Happiness Can Be Found in the Company You Keep

    • August 19, 2009

Happiness can be contagious, reports health policy scholar Nicholas Christakis, M.D., Ph.D., M.P.H., an internist and medical sociologist at Harvard Medical School. In fact, it may be as easy to catch as the common cold if you surround yourself with people who have found joy, Christakis explained in his 2009 article in BMJ (BMJ 2009;338:b293), along with co-author, James H. Fowler, Ph.D., an associate professor at the University of California-San Diego.

Christakis’ unique discovery about the nature of contentment earned him a slot as one of Time Magazine’s 100 Most Influential People of 2009. His survey of data from the Framingham Heart Study revealed that positive emotions might be transferred from friend to friend. He examined the relationships of study participants over a twenty year period and discovered that “when a person who lives within a mile of a good friend becomes happier, the probability that this person's good friend will also become happier increases 15 percent. More surprising, Christakis wrote, “is that the effect can transcend direct links and reach a third degree of separation: when a friend of a friend becomes happier, we become happier, even when we don't know that third person directly.”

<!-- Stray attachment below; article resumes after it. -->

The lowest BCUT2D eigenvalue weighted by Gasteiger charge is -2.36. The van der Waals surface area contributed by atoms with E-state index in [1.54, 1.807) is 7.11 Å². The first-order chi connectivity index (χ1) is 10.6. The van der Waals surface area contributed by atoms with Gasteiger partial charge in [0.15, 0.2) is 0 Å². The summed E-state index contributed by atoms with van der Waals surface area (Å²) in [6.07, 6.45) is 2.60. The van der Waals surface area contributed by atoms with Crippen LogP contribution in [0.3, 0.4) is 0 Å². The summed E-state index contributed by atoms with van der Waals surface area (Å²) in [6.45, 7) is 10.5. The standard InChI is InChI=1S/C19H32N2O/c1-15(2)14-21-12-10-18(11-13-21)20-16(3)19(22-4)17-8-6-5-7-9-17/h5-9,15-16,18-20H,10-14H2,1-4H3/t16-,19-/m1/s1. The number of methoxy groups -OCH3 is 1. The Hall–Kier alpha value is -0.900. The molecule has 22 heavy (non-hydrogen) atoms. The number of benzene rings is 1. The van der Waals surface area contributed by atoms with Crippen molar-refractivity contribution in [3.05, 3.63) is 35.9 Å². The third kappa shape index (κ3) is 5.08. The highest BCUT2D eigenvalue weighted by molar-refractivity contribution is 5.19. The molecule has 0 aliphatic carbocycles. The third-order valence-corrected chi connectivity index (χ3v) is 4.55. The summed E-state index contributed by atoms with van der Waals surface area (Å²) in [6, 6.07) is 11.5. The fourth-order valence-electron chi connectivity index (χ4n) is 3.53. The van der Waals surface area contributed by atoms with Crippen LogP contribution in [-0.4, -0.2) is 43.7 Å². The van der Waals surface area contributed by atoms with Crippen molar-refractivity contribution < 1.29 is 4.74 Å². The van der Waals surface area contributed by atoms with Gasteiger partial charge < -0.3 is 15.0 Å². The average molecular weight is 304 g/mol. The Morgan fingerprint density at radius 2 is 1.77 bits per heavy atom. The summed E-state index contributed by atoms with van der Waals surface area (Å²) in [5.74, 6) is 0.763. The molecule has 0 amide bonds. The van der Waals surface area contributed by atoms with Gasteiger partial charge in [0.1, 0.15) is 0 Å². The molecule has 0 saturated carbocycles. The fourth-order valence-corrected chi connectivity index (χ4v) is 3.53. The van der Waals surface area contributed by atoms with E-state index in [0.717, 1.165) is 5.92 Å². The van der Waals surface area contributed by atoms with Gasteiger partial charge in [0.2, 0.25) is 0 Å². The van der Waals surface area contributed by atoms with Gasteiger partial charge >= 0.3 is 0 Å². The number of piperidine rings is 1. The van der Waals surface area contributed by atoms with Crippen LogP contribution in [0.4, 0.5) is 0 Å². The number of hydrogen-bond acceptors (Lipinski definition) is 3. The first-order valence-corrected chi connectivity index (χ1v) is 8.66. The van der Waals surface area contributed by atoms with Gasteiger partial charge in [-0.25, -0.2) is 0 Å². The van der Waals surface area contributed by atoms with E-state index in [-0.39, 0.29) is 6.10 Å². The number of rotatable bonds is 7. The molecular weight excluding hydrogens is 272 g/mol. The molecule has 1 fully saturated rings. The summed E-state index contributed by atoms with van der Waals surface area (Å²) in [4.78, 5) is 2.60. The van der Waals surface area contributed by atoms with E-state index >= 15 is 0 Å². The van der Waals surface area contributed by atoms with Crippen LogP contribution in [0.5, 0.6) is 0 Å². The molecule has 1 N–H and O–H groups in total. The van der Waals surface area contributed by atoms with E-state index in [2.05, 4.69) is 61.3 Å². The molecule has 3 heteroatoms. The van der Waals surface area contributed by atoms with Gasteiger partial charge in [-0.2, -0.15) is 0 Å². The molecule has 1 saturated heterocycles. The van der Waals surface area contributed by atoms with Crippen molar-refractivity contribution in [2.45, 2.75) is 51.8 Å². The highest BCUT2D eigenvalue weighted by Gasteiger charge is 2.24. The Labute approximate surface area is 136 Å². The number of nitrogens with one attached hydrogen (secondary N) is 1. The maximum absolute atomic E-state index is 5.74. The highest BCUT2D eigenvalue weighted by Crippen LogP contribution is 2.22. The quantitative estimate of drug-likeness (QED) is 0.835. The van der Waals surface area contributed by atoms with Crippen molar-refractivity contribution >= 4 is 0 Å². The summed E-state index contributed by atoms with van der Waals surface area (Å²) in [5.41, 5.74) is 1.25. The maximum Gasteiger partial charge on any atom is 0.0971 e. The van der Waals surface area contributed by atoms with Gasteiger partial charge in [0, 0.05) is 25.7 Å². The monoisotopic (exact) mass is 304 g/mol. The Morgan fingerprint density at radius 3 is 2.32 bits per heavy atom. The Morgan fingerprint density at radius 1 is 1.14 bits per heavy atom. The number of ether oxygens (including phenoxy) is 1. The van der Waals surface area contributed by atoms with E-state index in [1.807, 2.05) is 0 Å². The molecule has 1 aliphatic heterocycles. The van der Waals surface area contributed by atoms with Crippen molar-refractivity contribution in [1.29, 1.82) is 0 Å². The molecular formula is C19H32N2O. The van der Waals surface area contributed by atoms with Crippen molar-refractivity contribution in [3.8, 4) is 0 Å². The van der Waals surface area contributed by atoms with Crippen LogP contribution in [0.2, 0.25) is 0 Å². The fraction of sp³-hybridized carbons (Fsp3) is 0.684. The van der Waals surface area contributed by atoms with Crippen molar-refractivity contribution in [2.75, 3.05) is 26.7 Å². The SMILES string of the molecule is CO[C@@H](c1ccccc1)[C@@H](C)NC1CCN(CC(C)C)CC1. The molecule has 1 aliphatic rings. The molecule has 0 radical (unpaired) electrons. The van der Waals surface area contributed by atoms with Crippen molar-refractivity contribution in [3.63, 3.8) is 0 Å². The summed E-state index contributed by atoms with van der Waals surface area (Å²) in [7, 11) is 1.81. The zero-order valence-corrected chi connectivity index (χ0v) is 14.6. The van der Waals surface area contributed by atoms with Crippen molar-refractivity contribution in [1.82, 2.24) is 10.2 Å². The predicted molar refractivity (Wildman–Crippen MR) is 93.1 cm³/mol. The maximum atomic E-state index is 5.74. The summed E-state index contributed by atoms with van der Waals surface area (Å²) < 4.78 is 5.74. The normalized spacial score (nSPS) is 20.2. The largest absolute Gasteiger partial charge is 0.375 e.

Building on decades of research (the World Happiness Database, for instance, established by Martin Seligman, Ph.D.) showing that people are happy when their needs are met—not just food, shelter and sleep, but love, appreciation, security and enrichment, Christakis’ work adds a new dimension to information about how people cultivate satisfying, emotionally healthy lives. Christakis, who focuses on social factors that effect health, health care and longevity, has also published groundbreaking studies on the role of social networks in the spread of health behaviors.

The Scholars in Health Policy Research Program is a national Program of the Robert Wood Johnson Foundation. It supports work in economics, political science and sociology that may advance scholars’ contributions to health policy research.